Global architecture firm CallisonRTKL may have come up with a new way to treat people with COVID-19.
CallisonRTKL worked with facilities and infrastructure firm Patriot on a design-build project for the U.S Army Corps of Engineers (USACE) that uses PODS (Portable On Demand Storage) to develop containers that can be repurposed into isolation units. The aim? Alternative healthcare facilities that can use each “container” for treating people who have tested positive for coronavirus.
The conversion of PODS 12- and 16-foot containers into self-contained rooms with hospital beds that could be used for COVID-19 patients has been tested and approved. CRTKL is working with Maryland-based Patriot in a collaborative process on design-build projects for USACE.
CRTKL Senior Vice President Jim Henry is leading the firm’s COVID-19 recovery efforts out of Dallas. Henry heads the Baltimore-based firm’s healthcare practice and leads a global team from its Republic Center office in downtown Dallas.
In response to the pandemic, Henry and the group had been creating documents about open space design, which would involve converting an event center into a large open ward, and closed room scenarios, which include hotel and dorm room conversion.
Design can be a catalyst for change, says Henry, who has worked on notable healthcare projects that include UT Southwestern, John Hopkins, Parkland Hospital, The Ohio State University, Rush University Medical Center, Kaiser Permanente, and Penn Medicine.
Henry says he learned there are staffing and material management benefits for the open bay option. But, the benefits of the single room scenario were far better, especially when it came to isolating patients to protect against airborne infection.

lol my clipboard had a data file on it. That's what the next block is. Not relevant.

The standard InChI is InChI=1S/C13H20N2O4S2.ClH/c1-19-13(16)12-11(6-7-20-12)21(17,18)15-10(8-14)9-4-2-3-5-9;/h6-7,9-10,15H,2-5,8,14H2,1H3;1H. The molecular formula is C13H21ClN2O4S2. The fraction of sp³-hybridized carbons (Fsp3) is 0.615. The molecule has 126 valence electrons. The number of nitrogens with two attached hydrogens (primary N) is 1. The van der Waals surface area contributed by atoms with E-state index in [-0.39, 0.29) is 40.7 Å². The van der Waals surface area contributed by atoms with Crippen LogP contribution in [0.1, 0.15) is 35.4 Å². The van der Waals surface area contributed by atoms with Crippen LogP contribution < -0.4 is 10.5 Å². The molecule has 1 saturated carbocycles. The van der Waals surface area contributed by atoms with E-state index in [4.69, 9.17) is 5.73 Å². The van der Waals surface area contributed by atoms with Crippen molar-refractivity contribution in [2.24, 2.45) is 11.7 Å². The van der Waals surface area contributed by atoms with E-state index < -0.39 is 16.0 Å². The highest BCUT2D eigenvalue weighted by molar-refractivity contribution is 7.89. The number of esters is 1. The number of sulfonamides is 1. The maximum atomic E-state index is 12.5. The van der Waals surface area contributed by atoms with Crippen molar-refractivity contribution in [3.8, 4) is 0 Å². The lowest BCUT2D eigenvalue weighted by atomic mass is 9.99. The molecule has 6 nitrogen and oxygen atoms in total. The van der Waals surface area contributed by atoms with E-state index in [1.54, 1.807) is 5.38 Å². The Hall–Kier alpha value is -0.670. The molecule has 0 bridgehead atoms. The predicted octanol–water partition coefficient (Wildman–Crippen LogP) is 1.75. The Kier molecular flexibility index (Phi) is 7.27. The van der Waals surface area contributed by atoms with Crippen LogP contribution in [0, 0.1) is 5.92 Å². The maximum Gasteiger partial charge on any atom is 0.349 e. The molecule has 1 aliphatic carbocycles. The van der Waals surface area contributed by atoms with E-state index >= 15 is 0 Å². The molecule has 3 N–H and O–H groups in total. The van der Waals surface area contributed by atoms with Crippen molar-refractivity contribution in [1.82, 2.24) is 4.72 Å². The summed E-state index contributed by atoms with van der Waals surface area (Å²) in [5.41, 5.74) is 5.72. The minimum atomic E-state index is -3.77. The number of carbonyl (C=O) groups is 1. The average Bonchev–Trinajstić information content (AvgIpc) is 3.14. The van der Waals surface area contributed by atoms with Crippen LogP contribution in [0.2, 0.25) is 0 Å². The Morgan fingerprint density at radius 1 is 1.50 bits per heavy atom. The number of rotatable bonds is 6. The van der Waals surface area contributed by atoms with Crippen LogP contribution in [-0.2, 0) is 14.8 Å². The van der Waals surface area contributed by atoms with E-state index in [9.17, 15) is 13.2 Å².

The self-contained patient care units were developed out of existing POD storage containers. The result was a rapid response airborne infection isolation room (AIIR) that could help protect those who are caring for infected patients.
Each enclosed patient care environment provides enhanced clinical staff protection, CallisonRTKL told Dallas Innovates, because it minimized exposure from direct patient contact. Every POD unit was also modified with individual environmental control, normal and emergency power, negative air pressure systems, and HEPA filtered exhaust.
For instance: the front wall of the container has a full-glass door and sidelights so patients have maximum visibility. The seamless flooring installed allows for proper housekeeping and surface disinfection, and multiple levels of lighting were installed within the container to keep patients comfortable. That includes overbed lighting for daytime settings and wall-mounted night lights.
There are also HVAC systems that CallisonRTKL said are designed to provide horizontal air flow, introducing air from the front and discharging it behind the patient at the back of the container.
Each prototype was designed and constructed in a warehouse in one week. Once constructed, they can be rapidly deployed, too—it takes 3 minutes to install each POD on-site with plug-and-play electrical service connections.
So far, six PODs have been deployed in the field inside a tent at United Medical Center in Washington D.C. According to CallisonRTKL, the U.S. Army Corps of Engineers was impressed with the innovation, speed of implementation, and high quality of the final product.
Quincy Preston contributed to this report.
The story was updated with information on CRTKL’s global healthcare practice on July 2, 2020, at 9:02 a.m. Information about facilities and infrastructure firm Patriot was added at 11:20.
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